The program I'm trying to write uses a linkedList templated class to manipulate and add polynomials in the form ax^b + cx^d + ex^f etc. The polynomials are stored as linked lists.
My problem occurs when I try to add them together. I've added some cout lines to try to trace what the program is doing. It seems like the getNext function is successfully advancing the current pointer, but when the program leaves getNext the current pointer goes back to the beginning. I can't understand why it's starting itself over.
I think it's either a problem with getNext (in the implementation file) or add (in the application file).

HERE'S MY LINKEDLIST CLASS:

template <class T>
class linkedList
{public:

  //sets the head to null
  linkedList() {head = NULL;}

  //Copy constructor does a deep copy
  linkedList(const linkedList &list);

  //Assignment operator does a deep copy
  linkedList& operator=(const linkedList &list);

  //returns true if the list is empty, false otherwise
  bool empty() const;

  //inserts the value in the list to maintain ascending order
   //insert fails if the value is already in the list
  bool insert(T value);

  //find looks for the value in the list.  If found, it copies
  // the list component into the parameter.  This is in case
  // the component is not a simple type.
  //Return: true if found, falser otherwise
  bool find(T &value);

  //for traversing
  //moves to the beginning of the list
  void start();

  //returns the next value in the list and advances along
  //getNext fails if it is at the end of the list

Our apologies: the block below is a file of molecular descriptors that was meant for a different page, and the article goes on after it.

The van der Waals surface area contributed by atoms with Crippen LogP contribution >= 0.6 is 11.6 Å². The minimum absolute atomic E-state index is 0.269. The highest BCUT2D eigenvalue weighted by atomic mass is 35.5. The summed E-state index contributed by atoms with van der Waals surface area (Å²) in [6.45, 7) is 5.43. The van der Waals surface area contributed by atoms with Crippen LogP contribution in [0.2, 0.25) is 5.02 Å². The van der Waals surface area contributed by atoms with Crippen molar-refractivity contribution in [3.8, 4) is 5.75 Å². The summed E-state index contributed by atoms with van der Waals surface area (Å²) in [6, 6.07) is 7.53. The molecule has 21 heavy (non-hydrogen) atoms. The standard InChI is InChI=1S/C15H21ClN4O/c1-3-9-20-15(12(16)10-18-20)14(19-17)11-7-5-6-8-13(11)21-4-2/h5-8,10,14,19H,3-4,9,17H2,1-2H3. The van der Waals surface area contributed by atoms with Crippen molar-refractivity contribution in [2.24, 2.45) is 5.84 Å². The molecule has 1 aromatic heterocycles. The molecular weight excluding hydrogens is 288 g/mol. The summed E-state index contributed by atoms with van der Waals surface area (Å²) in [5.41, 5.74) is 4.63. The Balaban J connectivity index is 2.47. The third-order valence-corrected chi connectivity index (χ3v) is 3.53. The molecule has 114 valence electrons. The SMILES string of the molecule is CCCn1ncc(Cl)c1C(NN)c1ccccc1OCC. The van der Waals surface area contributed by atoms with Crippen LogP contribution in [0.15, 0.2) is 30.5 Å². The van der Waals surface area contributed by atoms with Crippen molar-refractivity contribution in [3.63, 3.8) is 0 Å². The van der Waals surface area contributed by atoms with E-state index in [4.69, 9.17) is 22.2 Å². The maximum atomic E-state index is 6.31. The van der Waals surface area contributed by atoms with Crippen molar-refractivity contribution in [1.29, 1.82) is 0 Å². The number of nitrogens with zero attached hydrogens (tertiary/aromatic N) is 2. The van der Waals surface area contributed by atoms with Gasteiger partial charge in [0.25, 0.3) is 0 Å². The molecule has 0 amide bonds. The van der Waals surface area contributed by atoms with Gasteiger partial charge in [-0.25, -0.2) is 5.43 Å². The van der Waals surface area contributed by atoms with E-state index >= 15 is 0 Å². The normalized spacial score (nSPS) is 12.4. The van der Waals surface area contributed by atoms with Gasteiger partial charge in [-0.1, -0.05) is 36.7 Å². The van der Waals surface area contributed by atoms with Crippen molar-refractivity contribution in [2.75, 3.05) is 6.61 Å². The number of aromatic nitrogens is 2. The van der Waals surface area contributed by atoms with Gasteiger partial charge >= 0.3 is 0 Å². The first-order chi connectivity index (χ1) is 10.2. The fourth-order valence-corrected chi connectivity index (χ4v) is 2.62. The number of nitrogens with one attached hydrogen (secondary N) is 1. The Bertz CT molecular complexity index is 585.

bool getNext(T &value);

 private:

  class node
  {
    public:
      node() {next = NULL;}
      node(T value) {data = value; next = NULL;}
      T data;
      node *next;
  };

  //attributes
  node *head;            //points to the beginning of the list
  node *current;         //keeps track of where the traversal is
};

MY GETNEXT FUNCTION IS DEFINED IN THE IMPLEMENTATION FILE:

bool linkedList<T>::getNext(T &value)
      { start();
        value = current->data;
        cout << value << endl;
        if(current->next != NULL)
          { current = current->next;
            return true;
          }
        else
          return false;
      }

MY ADD FUNCTION IS DEFINED IN THE APPLICATION FILE:

linkedList<term> add(linkedList<term> &Apoly1, linkedList<term> &Apoly2)
  { linkedList<term> answer;
    term t1, t2, t3;
    bool oneOK, twoOK;
    Apoly1.start();
    Apoly2.start();
    oneOK = Apoly1.getNext(t1);
    twoOK = Apoly2.getNext(t2);
    while(oneOK && twoOK)
      { if(t1==t2)
          {t3 = t1 + t2;
            answer.insert(t3);
            oneOK = Apoly1.getNext(t1);
            twoOK = Apoly2.getNext(t2);
          }
        else if (t1 < t2)
          {answer.insert(t1);
            oneOK = Apoly1.getNext(t1);
            }
        else
          { answer.insert(t2);
            twoOK = Apoly2.getNext(t2);
          }
      }
    while(oneOK)
      { answer.insert(t1);
         oneOK = Apoly1.getNext(t1);
      }
    while(twoOK)
     { answer.insert(t2);
        twoOK = Apoly2.getNext(t2);
      }
  }

When I tried to run the program, I used poly1= 2x^2 + 3x^3 and poly2= 4x^2 + 6x^3. I added some cout lines in getNext to see where current was.

Basically, when getNext was first called, the current pointer in poly1was pointing to 2x^2, and the current pointer in poly2 was pointing to 4x^2.
GetNext correctly set t1 = 2x^2 and t2 = 4x^2.
GetNext moved the current pointer in poly1 was to point to to 3x^3 and the current pointer in poly2 to point to 6x^3.
Add inserted 6x^2 into the sum.
BUT when it called on getNext a second time (and every time after that), the current pointer in poly1 was pointing to 2x^2 again! And the current pointer in poly2 was pointing to 4x^2 again!
So even though getNext is changing the current pointer, the change isn't lasting- the pointer starts over at the beginning after we leave getNext.

Is it because you're calling start() at the beginning of getNext() ? According to your comment for start() it moves the pointer to the beginning of the list.

oh my god I can't believe I didn't notice that. I think that might be it, I'll try that.

This article has been dead for over six months. Start a new discussion instead.